No more be grieved at that which thou hast done:
Roses have thorns, and silver fountains mud,
Clouds and eclipses stain both moon and sun,
And loathsome canker lives in sweetest bud.
All men make faults, and even I in this,
Authórizing thy trespass with compare,
Myself corrupting salving thy amiss,
Excusing thy sins more than thy sins are:
For to thy sensual fault I bring in sense--
Thy adverse party is thy advocate--
And ‘gainst myself a lawful plea commence.
Such civil war is in my love and hate,
That I an áccessory needs must be
To that sweet thief which sourly robs from me.
I have got good (ish) at writing about other people, their feelings, and the way they sit in the world. I've even got quite good at making them live on the page, and I'd go as far as to say that despite my choice for These Matters of not letting you, the reader, directly into the mind of any of the characters, I've got to the stage where I can relate what is happening to them internally pretty well without making it explicit. What I haven't got good at is writing about the way I feel. Regular readers might find that sentence a bit strange, because I write a lot about myself on here, and a lot of it is about how I feel and how I am. But I struggle - honestly - to relate the actual 'way it feels to be me', what the philosophers might call the phenomenology of my experience. I sometimes nudge in that direction, and it is often verbal rather than written down. I was quite pleased, for example, with the description of my own internal landscape as like being at the junction of four separate rooms with different music in a nightclub, all four very loud and competing for attention, preventing me choosing where I put my focus.
So I steal. I have done this in several places in These Matters, using the same method mentioned by Hector: “The best moments in reading are when you come across something – a thought, a feeling, a way of looking at things – that you'd thought special, particular to you. And here it is, set down by someone else, a person you've never met, maybe even someone long dead. And it's as if a hand has come out, and taken yours.” What I have done is stolen someone else's words and put them in the mouth of one of my characters. In the case of Caroline de Winter, I gave her Shakespeare's lines:
Doubt thou the stars are fire,
Doubt that the sun doth move,
Doubt truth to be a liar,
But never doubt I love.
She was fifty years or so ahead of time with those, and the implication is that she thought of them first. Just as Elizabeth's poem, supposedly written for the Duke of Anjou, appears much earlier than it should (and I quote here the middle verse as particularly apposite):
My care is like my shadow in the sun,
Follows me flying, flies when I pursue it,
Stands and lies by me, doth what I have done.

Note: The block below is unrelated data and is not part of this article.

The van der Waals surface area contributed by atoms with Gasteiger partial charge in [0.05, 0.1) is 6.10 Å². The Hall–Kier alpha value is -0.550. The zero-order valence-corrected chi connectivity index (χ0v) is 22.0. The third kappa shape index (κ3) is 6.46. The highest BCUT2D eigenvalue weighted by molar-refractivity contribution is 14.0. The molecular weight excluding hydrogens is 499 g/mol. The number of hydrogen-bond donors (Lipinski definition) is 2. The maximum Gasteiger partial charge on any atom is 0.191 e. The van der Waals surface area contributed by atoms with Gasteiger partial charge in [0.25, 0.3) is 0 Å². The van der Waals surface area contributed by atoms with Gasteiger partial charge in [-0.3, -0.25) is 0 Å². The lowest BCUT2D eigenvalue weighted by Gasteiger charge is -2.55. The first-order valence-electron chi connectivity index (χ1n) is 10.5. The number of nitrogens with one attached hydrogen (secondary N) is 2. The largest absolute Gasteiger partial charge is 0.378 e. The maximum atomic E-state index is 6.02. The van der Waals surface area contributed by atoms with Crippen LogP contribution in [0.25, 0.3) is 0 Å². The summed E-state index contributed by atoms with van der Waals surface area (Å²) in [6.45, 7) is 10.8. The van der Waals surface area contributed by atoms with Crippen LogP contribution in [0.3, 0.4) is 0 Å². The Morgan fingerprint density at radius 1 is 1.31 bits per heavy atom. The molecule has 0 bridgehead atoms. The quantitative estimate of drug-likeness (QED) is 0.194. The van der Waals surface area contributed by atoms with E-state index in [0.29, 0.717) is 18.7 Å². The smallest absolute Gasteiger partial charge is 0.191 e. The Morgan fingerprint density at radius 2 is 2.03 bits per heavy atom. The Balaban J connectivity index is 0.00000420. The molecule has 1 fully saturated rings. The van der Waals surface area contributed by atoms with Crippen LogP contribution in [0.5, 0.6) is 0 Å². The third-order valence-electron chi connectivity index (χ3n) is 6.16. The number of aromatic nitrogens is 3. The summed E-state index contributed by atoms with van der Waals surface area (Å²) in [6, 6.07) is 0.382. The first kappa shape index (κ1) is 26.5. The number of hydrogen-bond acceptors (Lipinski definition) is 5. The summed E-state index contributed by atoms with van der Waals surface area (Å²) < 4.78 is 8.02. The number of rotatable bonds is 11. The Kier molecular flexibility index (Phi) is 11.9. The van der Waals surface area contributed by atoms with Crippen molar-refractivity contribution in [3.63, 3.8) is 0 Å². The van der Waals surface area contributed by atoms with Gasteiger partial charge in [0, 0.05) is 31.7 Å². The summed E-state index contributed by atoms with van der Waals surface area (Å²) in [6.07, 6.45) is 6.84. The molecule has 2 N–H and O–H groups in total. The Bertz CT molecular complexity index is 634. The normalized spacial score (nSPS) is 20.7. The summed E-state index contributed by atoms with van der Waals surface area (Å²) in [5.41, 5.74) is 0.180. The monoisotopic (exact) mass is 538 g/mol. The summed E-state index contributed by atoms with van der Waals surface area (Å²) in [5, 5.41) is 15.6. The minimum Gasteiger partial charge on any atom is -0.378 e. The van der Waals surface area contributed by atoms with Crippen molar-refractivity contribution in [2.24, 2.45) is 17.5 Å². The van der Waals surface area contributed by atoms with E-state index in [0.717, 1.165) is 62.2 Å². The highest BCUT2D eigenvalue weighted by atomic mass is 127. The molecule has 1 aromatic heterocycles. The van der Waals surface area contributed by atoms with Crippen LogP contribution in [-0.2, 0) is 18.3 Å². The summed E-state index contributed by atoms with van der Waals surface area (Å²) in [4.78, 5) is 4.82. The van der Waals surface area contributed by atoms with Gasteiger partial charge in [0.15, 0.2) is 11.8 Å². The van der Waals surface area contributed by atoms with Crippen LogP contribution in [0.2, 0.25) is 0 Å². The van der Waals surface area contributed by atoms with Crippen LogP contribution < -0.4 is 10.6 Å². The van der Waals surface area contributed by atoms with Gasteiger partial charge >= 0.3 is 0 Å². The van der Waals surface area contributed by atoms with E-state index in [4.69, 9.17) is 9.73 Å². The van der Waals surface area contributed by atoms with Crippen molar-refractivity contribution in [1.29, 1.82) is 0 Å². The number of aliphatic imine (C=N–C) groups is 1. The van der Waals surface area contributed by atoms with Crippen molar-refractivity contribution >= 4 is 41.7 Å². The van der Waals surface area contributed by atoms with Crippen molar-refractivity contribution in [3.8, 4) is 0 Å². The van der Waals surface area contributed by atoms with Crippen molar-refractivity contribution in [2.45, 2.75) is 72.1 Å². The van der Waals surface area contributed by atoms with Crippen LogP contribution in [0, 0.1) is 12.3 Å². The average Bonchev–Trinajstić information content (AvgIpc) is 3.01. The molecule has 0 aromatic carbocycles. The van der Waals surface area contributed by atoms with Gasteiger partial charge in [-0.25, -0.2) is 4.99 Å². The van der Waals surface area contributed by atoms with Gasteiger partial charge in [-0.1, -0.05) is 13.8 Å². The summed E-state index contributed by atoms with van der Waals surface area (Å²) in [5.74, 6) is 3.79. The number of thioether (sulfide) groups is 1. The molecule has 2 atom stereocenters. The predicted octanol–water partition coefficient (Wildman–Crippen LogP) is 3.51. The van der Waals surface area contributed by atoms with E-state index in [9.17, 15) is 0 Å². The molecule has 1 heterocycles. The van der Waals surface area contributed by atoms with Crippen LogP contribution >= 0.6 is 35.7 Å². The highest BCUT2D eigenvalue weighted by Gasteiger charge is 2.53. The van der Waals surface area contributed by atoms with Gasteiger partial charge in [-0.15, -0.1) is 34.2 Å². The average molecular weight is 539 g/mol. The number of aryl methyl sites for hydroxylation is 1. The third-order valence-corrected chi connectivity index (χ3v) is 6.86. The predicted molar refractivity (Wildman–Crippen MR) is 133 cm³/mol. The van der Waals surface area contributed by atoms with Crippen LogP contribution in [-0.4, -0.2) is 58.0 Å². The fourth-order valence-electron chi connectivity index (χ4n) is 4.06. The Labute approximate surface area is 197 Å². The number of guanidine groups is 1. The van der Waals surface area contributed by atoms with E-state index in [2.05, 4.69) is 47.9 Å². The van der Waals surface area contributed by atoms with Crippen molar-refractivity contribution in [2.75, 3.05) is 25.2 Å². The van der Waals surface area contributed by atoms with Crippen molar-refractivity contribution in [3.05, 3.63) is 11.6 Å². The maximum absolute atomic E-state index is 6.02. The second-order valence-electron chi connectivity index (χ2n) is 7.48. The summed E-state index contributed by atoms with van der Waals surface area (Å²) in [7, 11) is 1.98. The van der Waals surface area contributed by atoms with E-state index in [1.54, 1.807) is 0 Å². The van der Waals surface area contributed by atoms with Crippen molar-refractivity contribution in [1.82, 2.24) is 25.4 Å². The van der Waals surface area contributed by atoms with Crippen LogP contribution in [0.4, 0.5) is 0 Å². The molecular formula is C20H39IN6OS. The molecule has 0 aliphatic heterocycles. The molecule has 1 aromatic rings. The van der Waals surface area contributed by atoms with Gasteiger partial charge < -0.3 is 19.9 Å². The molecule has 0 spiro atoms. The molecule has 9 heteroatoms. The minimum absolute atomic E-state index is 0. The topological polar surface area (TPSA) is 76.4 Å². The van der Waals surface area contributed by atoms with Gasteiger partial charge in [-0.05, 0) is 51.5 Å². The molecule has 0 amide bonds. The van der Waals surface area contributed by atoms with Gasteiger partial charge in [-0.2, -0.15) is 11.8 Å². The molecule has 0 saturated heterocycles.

His too familiar care doth make me rue it.
No means I find to rid him from my breast,
Till by the end of things it be supprest.
I have festooned the site with gobbets, and perhaps I have gone far wrong in doing so. My intention has never been to impress an examiner on my own score. I would like to be able to sell enough books to just do this writing thing, but I'll settle for doing it as a hobby, but there's no mark scheme for historical fiction, no formula for creating a best-seller. There probably is, to be fair. There's probably someone out there teaching a creative writing course where they tell you the elements of a good story, and how to make it attractive to a particular target audience. That's not really my agenda, but I wouldn't object if an audience were to come into being. I write - on here, These Matters, the flash fictions, all of it - because somehow it's better out of my head than swimming around in it. I sometimes do a free-form word dump into the note-taker on my phone, because it seems to free up some operating capacity in my brain:
I am the swirling fire of my mind. It does not rest, finding instead a new way of torturing at every turn
A new worst thought that brings only guilt, doubt, shame.
And you are that shame.
All that is good in me is lost by the choice to drag you down with all that is wrong in me.
Fear should not be the decider.
But it is.
I'm not entirely sure that those words are for sharing, but that is partly the point. I don't find it easy to write structured poetry or song lyrics, for that matter, because I come up with a form of words that matches the thought, and then I can't see it changed without feeling like the thought has somehow become corrupted. I can edit other people's work (and I should be doing so in one case!) because I feel like I can take their clumsily expressed thoughts and clarify them. But when I - or someone else - tries to do that to my words, I end up feeling like they are asking me to revise my thoughts, not my words.
Which is why, in the end, I choose to use so many examples of other people's words that express a thought just so:
And on I read until the day was gone;
And I sat in regret of all the things I've done;
For all that I've blessed, and all that I've wronged.
In dreams until my death I will wander on.
When to the sessions of sweet silent thought